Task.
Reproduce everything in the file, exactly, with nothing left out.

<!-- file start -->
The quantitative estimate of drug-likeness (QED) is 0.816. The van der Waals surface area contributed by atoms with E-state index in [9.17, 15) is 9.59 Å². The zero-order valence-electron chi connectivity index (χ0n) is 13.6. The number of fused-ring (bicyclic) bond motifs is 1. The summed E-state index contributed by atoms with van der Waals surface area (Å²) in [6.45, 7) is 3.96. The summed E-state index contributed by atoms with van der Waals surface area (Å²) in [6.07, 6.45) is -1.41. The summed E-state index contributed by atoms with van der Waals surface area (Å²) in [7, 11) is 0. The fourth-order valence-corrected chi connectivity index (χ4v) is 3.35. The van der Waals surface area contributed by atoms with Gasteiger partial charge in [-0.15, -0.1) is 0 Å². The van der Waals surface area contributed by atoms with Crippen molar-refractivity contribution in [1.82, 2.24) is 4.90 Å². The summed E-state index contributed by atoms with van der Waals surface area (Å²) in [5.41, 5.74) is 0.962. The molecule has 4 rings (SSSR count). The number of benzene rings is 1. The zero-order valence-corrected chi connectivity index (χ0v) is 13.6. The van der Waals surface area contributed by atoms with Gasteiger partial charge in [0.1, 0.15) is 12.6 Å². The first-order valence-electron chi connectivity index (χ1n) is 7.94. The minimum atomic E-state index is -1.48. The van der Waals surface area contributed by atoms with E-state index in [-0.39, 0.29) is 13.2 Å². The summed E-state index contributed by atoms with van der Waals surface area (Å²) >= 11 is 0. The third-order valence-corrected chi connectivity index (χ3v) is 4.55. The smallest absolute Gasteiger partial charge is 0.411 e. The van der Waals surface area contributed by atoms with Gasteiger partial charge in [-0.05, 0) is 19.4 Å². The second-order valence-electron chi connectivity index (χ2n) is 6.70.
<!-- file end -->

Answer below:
The quantitative estimate of drug-likeness (QED) is 0.816. The van der Waals surface area contributed by atoms with E-state index in [9.17, 15) is 9.59 Å². The zero-order valence-electron chi connectivity index (χ0n) is 13.6. The number of fused-ring (bicyclic) bond motifs is 1. The summed E-state index contributed by atoms with van der Waals surface area (Å²) in [6.45, 7) is 3.96. The summed E-state index contributed by atoms with van der Waals surface area (Å²) in [6.07, 6.45) is -1.41. The summed E-state index contributed by atoms with van der Waals surface area (Å²) in [7, 11) is 0. The fourth-order valence-corrected chi connectivity index (χ4v) is 3.35. The van der Waals surface area contributed by atoms with Gasteiger partial charge in [-0.15, -0.1) is 0 Å². The van der Waals surface area contributed by atoms with Crippen molar-refractivity contribution in [1.82, 2.24) is 4.90 Å². The summed E-state index contributed by atoms with van der Waals surface area (Å²) in [5.41, 5.74) is 0.962. The molecule has 4 rings (SSSR count). The number of benzene rings is 1. The zero-order valence-corrected chi connectivity index (χ0v) is 13.6. The van der Waals surface area contributed by atoms with Gasteiger partial charge in [0.1, 0.15) is 12.6 Å². The first-order valence-electron chi connectivity index (χ1n) is 7.94. The minimum atomic E-state index is -1.48. The van der Waals surface area contributed by atoms with E-state index in [-0.39, 0.29) is 13.2 Å². The summed E-state index contributed by atoms with van der Waals surface area (Å²) >= 11 is 0. The third-order valence-corrected chi connectivity index (χ3v) is 4.55. The smallest absolute Gasteiger partial charge is 0.411 e. The van der Waals surface area contributed by atoms with Gasteiger partial charge in [-0.05, 0) is 19.4 Å². The second-order valence-electron chi connectivity index (χ2n) is 6.70.